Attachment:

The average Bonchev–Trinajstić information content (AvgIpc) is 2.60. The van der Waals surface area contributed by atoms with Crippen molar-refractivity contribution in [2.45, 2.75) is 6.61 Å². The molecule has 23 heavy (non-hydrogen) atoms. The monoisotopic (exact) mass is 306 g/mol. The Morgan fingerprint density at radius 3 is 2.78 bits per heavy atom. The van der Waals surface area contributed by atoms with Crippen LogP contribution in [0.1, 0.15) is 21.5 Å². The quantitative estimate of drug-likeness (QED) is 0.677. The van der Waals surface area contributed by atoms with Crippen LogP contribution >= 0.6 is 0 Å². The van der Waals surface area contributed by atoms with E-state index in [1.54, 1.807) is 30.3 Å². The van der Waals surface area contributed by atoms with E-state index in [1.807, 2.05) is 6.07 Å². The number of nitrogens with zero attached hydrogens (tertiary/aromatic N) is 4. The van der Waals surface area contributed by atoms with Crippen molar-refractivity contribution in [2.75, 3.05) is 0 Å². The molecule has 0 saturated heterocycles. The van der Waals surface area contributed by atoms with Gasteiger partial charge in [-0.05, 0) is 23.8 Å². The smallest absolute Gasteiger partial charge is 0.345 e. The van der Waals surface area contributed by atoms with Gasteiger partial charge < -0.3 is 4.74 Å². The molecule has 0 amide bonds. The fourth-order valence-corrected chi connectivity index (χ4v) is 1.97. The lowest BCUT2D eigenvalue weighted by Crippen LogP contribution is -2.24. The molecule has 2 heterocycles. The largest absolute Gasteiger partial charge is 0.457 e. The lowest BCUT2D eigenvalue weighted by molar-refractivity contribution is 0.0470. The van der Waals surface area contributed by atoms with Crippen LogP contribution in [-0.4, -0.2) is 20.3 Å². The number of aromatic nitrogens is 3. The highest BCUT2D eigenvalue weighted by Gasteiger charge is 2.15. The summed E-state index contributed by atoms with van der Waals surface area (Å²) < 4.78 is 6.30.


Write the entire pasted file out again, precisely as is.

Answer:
The average Bonchev–Trinajstić information content (AvgIpc) is 2.60. The van der Waals surface area contributed by atoms with Crippen molar-refractivity contribution in [2.45, 2.75) is 6.61 Å². The molecule has 23 heavy (non-hydrogen) atoms. The monoisotopic (exact) mass is 306 g/mol. The Morgan fingerprint density at radius 3 is 2.78 bits per heavy atom. The van der Waals surface area contributed by atoms with Crippen LogP contribution in [0.1, 0.15) is 21.5 Å². The quantitative estimate of drug-likeness (QED) is 0.677. The van der Waals surface area contributed by atoms with Crippen LogP contribution >= 0.6 is 0 Å². The van der Waals surface area contributed by atoms with E-state index in [1.54, 1.807) is 30.3 Å². The van der Waals surface area contributed by atoms with E-state index in [1.807, 2.05) is 6.07 Å². The number of nitrogens with zero attached hydrogens (tertiary/aromatic N) is 4. The van der Waals surface area contributed by atoms with Crippen molar-refractivity contribution in [2.75, 3.05) is 0 Å². The molecule has 0 saturated heterocycles. The van der Waals surface area contributed by atoms with Gasteiger partial charge in [-0.05, 0) is 23.8 Å². The smallest absolute Gasteiger partial charge is 0.345 e. The van der Waals surface area contributed by atoms with Gasteiger partial charge < -0.3 is 4.74 Å². The molecule has 0 amide bonds. The fourth-order valence-corrected chi connectivity index (χ4v) is 1.97. The lowest BCUT2D eigenvalue weighted by Crippen LogP contribution is -2.24. The molecule has 2 heterocycles. The largest absolute Gasteiger partial charge is 0.457 e. The lowest BCUT2D eigenvalue weighted by molar-refractivity contribution is 0.0470. The van der Waals surface area contributed by atoms with Crippen LogP contribution in [-0.4, -0.2) is 20.3 Å². The number of aromatic nitrogens is 3. The highest BCUT2D eigenvalue weighted by Gasteiger charge is 2.15. The summed E-state index contributed by atoms with van der Waals surface area (Å²) < 4.78 is 6.30.